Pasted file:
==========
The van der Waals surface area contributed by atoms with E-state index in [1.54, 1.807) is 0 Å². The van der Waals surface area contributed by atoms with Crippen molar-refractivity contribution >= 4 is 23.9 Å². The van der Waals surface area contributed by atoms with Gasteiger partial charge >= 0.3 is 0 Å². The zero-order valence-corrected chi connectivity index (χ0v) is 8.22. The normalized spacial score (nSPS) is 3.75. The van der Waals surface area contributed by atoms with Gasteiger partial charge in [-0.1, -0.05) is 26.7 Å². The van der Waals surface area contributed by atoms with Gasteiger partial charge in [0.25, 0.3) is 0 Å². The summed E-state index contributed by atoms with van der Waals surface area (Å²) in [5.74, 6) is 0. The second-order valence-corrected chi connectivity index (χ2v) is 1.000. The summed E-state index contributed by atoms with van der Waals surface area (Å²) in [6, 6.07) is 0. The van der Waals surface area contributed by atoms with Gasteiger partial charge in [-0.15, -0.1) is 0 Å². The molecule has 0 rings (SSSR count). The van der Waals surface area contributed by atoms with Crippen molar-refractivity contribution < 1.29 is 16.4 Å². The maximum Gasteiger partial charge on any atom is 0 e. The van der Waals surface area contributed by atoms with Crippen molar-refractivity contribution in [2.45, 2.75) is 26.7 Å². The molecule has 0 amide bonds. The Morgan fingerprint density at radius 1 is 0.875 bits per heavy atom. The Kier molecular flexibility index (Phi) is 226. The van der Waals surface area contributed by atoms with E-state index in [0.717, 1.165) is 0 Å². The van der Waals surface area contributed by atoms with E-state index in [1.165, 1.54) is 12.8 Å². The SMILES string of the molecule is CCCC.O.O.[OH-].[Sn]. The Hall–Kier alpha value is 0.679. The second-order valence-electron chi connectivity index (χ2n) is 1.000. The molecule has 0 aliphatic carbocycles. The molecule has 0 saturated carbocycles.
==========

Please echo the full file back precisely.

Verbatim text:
The van der Waals surface area contributed by atoms with E-state index in [1.54, 1.807) is 0 Å². The van der Waals surface area contributed by atoms with Crippen molar-refractivity contribution >= 4 is 23.9 Å². The van der Waals surface area contributed by atoms with Gasteiger partial charge >= 0.3 is 0 Å². The zero-order valence-corrected chi connectivity index (χ0v) is 8.22. The normalized spacial score (nSPS) is 3.75. The van der Waals surface area contributed by atoms with Gasteiger partial charge in [-0.1, -0.05) is 26.7 Å². The van der Waals surface area contributed by atoms with Gasteiger partial charge in [0.25, 0.3) is 0 Å². The summed E-state index contributed by atoms with van der Waals surface area (Å²) in [5.74, 6) is 0. The second-order valence-corrected chi connectivity index (χ2v) is 1.000. The summed E-state index contributed by atoms with van der Waals surface area (Å²) in [6, 6.07) is 0. The van der Waals surface area contributed by atoms with Gasteiger partial charge in [-0.15, -0.1) is 0 Å². The molecule has 0 rings (SSSR count). The van der Waals surface area contributed by atoms with Crippen molar-refractivity contribution < 1.29 is 16.4 Å². The maximum Gasteiger partial charge on any atom is 0 e. The van der Waals surface area contributed by atoms with Crippen molar-refractivity contribution in [2.45, 2.75) is 26.7 Å². The molecule has 0 amide bonds. The Morgan fingerprint density at radius 1 is 0.875 bits per heavy atom. The Kier molecular flexibility index (Phi) is 226. The van der Waals surface area contributed by atoms with E-state index in [0.717, 1.165) is 0 Å². The van der Waals surface area contributed by atoms with E-state index in [1.165, 1.54) is 12.8 Å². The SMILES string of the molecule is CCCC.O.O.[OH-].[Sn]. The Hall–Kier alpha value is 0.679. The second-order valence-electron chi connectivity index (χ2n) is 1.000. The molecule has 0 aliphatic carbocycles. The molecule has 0 saturated carbocycles.